these activities may exist; however, the petition provides no data to 
support these claims.
    The petitioner points to the perceived inadequacies in the Pima 
County Multi-species Conservation Plan (referred to in the petition as 
the Sonoran Desert Conservation Plan) and the Town of Marana Habitat 
Conservation Plan as regulatory mechanisms. Because neither of these 
plans is finalized, we will not explore the adequacies of these plans 
as possible regulatory mechanisms for the snake.
    The petition provides no information about existing regulatory 
mechanisms on lands managed by the Gila River Indian Community, which 
is within the current range of the Tucson shovel-nosed snake. The 
petition does state that 17 percent of the snake's habitat is under the 
control of the Tohono O'odham Nation. Most of the Tohono O'odham lands 
are in Pima County west of Tucson, with a small portion falling within 
Pinal and Maricopa counties. All of these lands are within the 
intergrade zone, which we have excluded from consideration.
    We have reviewed the information provided in the petition as well 
as all sources cited in the petition. Many of the regulatory mechanisms 
discussed pertain to lands that are in the intergrade zone of the 
snake, which we have excluded from this analysis. For the remaining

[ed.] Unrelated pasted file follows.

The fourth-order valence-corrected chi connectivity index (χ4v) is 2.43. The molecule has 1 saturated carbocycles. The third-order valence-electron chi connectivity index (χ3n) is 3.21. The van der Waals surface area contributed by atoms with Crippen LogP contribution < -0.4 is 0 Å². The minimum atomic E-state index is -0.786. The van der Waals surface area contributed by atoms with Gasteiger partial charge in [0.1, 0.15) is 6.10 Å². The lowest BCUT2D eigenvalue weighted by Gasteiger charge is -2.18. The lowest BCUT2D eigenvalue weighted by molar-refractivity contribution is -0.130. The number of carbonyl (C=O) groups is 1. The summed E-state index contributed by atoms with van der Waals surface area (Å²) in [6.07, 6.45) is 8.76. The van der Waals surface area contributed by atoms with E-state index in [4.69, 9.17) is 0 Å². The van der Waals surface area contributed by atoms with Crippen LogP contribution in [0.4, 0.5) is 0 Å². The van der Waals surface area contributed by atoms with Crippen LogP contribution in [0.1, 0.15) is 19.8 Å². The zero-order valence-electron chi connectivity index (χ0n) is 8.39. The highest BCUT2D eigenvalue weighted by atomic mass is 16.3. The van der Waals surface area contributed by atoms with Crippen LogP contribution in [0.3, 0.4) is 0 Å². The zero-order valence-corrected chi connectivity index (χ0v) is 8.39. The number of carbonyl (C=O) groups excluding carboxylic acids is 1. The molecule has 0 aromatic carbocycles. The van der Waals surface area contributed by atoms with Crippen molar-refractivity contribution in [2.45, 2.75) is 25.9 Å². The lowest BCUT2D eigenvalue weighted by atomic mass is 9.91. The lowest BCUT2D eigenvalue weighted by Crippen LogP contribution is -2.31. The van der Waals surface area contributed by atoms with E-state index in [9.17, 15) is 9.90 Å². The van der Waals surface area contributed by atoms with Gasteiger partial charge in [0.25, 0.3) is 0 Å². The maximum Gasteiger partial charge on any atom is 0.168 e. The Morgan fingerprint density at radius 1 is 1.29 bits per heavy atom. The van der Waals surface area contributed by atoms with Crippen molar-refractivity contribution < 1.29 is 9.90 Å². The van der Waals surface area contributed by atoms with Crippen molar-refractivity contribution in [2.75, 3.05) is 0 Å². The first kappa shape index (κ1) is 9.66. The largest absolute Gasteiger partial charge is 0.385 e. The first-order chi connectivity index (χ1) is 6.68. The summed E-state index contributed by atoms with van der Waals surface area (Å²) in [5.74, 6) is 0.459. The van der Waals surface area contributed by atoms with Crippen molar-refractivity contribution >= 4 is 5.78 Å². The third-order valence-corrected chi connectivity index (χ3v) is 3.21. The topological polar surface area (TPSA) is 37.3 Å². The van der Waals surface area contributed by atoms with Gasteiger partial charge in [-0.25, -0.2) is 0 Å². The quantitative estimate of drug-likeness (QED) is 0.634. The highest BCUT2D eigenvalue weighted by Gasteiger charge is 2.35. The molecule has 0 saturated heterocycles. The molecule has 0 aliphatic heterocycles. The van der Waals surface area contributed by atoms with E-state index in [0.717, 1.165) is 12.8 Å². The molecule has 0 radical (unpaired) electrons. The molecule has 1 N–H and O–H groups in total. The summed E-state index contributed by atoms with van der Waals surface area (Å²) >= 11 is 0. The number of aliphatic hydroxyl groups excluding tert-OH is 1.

areas within the snake's range, we conclude that the petition and 
information in our files present substantial information that existing 
regulatory mechanisms may be

[[Page 43910]]

inadequate to prevent the progressive decline of populations of the 
Tucson shovel-nosed snake and its habitat.

E. Other Natural or Manmade Factors Affecting the Species' Continued 
Existence

    The petition claims that severe weather, particularly prolonged 
drought, has the potential to negatively impact Tucson shovel-nosed 
snake populations. The petitioner described prolonged drought as a 
potential reason that no Tucson shovel-nosed snakes were located in the 
Avra Valley within the historical range in Pima County during extensive 
searches by local researchers (Rosen 2003, p. 16). No data to support 
this claim were provided by the petitioner or by Rosen (2003), and 
although we have information in our files indicating that conditions in 
the United States (Intergovernmental Panel on Climate Change 2007, p. 
9), and in the southwestern United States in particular (Seager et al. 
2007, p. 1181) are likely to be drier and warmer in the near future, we 
have no information indicating such changes will negatively impact the 
Tucson shovel-nosed snake. The petitioner also claims that, in addition 
to prolonged drought, climate change or habitat modification that 
results in permanently wetter environmental conditions could also lead 
to further declines of this arid-adapted subspecies, particularly under 
prevailing conditions in which only fragments of the original 
distribution remain occupied. However, the petition provides no data to 
support the claim that climate change will result in wetter 
environmental conditions within the current range of the species, nor 
does it provide data to support the claims that the Tucson shovel-nosed 
snake responds negatively to wetter environmental conditions and that 
fragmented habitat would exacerbate negative impacts due to wetter 
conditions. Therefore, we do not find that the petition provides 
substantial information to support the claim that prolonged drought or